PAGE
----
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Strike Force: The new ATI Radeon 9800, 9600 and 9200 Series

Smart Shader 2.1

The most interesting change from SmartShader 2.0 and 2.1 is the addition of the so-called "F-Buffer", which stands for "Fragment-Stream FIFO buffer". With this new technique, it's theoretically possible to run shader code of infinite length without having to resort to performance-reducing multi-pass operations - note the word "theoretically." In practice, the VPU's performance will quickly limit the length of code that can realistically be run.

The advantage is obvious, though. If the length of a certain piece of shader code exceeds the maximum length specified in DirectX 9, the effect has to be broken down into several steps or passes - if possible. The trouble is that each pass will again require bandwidth-intensive memory accesses (vertex processing, backface culling, triangle setup, texture sampling, pixel shading, stencil testing, Z testing, anti-aliasing). The F-Buffer solves this problem. The concept of the F-Buffer is built on the ideas of William R. Mark and Kekoa Proudfoot of Stanford University .

In practice, the F-Buffer probably won't play much of a role in the foreseeable future, since it will likely be a while yet before pixel shader 2.0 code makes an appearance in games, let alone exceeds the maximum code length. Current chips simply don't offer sufficient performance. By the same token, the extended programmability of the GeForceFX is only a theoretical feature at this point.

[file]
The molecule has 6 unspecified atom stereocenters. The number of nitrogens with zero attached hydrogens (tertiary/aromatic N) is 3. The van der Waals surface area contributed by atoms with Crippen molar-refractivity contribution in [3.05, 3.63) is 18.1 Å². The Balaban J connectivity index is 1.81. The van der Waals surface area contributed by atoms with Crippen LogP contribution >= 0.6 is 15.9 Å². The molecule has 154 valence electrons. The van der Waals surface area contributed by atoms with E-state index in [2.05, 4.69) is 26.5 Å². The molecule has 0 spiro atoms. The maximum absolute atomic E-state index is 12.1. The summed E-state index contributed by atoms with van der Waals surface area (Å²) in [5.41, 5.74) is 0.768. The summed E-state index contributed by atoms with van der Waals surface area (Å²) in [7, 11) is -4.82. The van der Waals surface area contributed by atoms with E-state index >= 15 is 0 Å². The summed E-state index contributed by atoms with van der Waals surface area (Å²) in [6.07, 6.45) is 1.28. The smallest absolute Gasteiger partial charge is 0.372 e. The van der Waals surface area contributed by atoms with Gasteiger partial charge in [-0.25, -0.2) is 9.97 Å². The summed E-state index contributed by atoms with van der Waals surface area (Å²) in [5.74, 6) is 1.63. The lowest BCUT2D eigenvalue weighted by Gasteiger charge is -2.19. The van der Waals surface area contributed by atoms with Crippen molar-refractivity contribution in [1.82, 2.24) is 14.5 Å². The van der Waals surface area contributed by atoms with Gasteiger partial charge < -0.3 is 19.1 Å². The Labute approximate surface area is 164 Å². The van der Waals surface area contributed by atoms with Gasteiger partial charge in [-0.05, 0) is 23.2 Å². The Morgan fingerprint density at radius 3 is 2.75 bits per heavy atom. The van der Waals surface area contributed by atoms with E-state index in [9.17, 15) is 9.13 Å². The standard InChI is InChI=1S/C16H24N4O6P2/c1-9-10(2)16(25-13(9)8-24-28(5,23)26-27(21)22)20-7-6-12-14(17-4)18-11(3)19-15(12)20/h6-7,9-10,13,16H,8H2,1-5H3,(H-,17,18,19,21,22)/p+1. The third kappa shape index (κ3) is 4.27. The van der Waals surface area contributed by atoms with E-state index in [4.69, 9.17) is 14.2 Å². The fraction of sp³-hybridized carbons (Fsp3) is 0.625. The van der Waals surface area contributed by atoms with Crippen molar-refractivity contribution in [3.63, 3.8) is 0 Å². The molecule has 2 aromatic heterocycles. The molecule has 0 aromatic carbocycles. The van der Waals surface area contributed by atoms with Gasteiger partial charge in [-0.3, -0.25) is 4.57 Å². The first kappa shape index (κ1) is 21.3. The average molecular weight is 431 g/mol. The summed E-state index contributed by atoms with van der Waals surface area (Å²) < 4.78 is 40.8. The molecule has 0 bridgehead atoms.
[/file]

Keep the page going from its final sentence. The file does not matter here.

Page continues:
SmoothVision 2.1

Compared to SmoothVision 2.0, version 2.1 sports an optimized memory controller. The benefit of this improvement should be better performance in 4x and 6x FSAA in resolutions of 1024x768 and above. ATi is also advertising its color compression feature for the first time. Its compression factor of 6:1 is also higher than that of the GeForceFX (4:1).

HyperZ III+

The optimizations in HyperZ III+ mostly affect the improved Z-Cache, which is now more flexible and was optimized for stencil-buffer data. One application of stencil calculations will be to create realistic shadows in future games. The Doom 3 Engine will make heavy use of this feature, for example. But even current games, like Ubisoft's Splinter Cell, make use of stencil data. ATi is reacting to this with its improved Z-cache.

The planned launch and introduction into the market is March 2003. Here's a list of the different versions of the card:

  • Radeon 9800 PRO 256 MB DDR II (?/?); available: April 2003; price: $499
  • Radeon 9800 PRO 128 MB DDR (380/680); available: March 2003; price: $399
  • Radeon 9800 128 MB DDR; available: March 2003; price: $349

And, in summary, a short overview of the R350's features:

  • DirectX 9
  • 8 pixel pipelines (8x1 design)
  • 4 vertex shader units
  • 0.15 micron manufacturing process
  • 256-bit DDR memory (DDR-II ready)
  • Up to 256 MB memory
  • SmartShader 2.1 (F-Buffer)
  • SmoothVision 2.1 (optimized FSAA, AA & memory controller, 6:1 color compression)
  • HyperZ III+ (24:1 Z-compression, optimized Z-cache)